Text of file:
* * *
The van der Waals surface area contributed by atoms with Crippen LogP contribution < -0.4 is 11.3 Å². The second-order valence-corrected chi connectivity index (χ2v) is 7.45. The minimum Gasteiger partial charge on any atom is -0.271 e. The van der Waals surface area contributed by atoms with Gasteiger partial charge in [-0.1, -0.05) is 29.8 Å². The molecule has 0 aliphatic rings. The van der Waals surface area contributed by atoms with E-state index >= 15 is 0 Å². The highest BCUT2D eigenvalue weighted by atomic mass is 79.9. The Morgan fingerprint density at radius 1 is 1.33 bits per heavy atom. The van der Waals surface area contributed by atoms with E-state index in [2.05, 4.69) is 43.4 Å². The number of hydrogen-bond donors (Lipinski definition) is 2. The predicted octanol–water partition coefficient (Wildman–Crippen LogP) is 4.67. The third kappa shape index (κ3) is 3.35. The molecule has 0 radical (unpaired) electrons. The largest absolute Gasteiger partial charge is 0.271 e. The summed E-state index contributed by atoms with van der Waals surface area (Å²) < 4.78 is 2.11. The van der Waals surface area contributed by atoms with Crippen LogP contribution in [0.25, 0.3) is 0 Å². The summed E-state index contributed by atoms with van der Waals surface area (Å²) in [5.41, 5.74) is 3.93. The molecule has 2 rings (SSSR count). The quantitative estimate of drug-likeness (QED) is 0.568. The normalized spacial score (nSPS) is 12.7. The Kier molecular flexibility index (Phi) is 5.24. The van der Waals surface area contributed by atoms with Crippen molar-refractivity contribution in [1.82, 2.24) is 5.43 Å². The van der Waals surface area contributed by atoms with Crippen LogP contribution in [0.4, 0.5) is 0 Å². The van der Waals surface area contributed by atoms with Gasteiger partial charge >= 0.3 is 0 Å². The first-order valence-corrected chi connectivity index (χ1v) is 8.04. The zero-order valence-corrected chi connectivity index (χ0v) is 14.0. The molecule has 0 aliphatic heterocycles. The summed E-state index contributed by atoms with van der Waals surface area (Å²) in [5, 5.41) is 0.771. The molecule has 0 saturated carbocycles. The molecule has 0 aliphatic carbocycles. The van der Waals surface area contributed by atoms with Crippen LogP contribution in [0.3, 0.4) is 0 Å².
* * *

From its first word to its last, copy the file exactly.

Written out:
The van der Waals surface area contributed by atoms with Crippen LogP contribution < -0.4 is 11.3 Å². The second-order valence-corrected chi connectivity index (χ2v) is 7.45. The minimum Gasteiger partial charge on any atom is -0.271 e. The van der Waals surface area contributed by atoms with Gasteiger partial charge in [-0.1, -0.05) is 29.8 Å². The molecule has 0 aliphatic rings. The van der Waals surface area contributed by atoms with E-state index >= 15 is 0 Å². The highest BCUT2D eigenvalue weighted by atomic mass is 79.9. The Morgan fingerprint density at radius 1 is 1.33 bits per heavy atom. The van der Waals surface area contributed by atoms with E-state index in [2.05, 4.69) is 43.4 Å². The number of hydrogen-bond donors (Lipinski definition) is 2. The predicted octanol–water partition coefficient (Wildman–Crippen LogP) is 4.67. The third kappa shape index (κ3) is 3.35. The molecule has 0 radical (unpaired) electrons. The largest absolute Gasteiger partial charge is 0.271 e. The summed E-state index contributed by atoms with van der Waals surface area (Å²) < 4.78 is 2.11. The van der Waals surface area contributed by atoms with Crippen LogP contribution in [0.25, 0.3) is 0 Å². The summed E-state index contributed by atoms with van der Waals surface area (Å²) in [5.41, 5.74) is 3.93. The molecule has 2 rings (SSSR count). The quantitative estimate of drug-likeness (QED) is 0.568. The normalized spacial score (nSPS) is 12.7. The Kier molecular flexibility index (Phi) is 5.24. The van der Waals surface area contributed by atoms with Crippen molar-refractivity contribution in [1.82, 2.24) is 5.43 Å². The van der Waals surface area contributed by atoms with Crippen LogP contribution in [0.4, 0.5) is 0 Å². The van der Waals surface area contributed by atoms with Gasteiger partial charge >= 0.3 is 0 Å². The first-order valence-corrected chi connectivity index (χ1v) is 8.04. The zero-order valence-corrected chi connectivity index (χ0v) is 14.0. The molecule has 0 aliphatic heterocycles. The summed E-state index contributed by atoms with van der Waals surface area (Å²) in [5, 5.41) is 0.771. The molecule has 0 saturated carbocycles. The molecule has 0 aliphatic carbocycles. The van der Waals surface area contributed by atoms with Crippen LogP contribution in [0.3, 0.4) is 0 Å².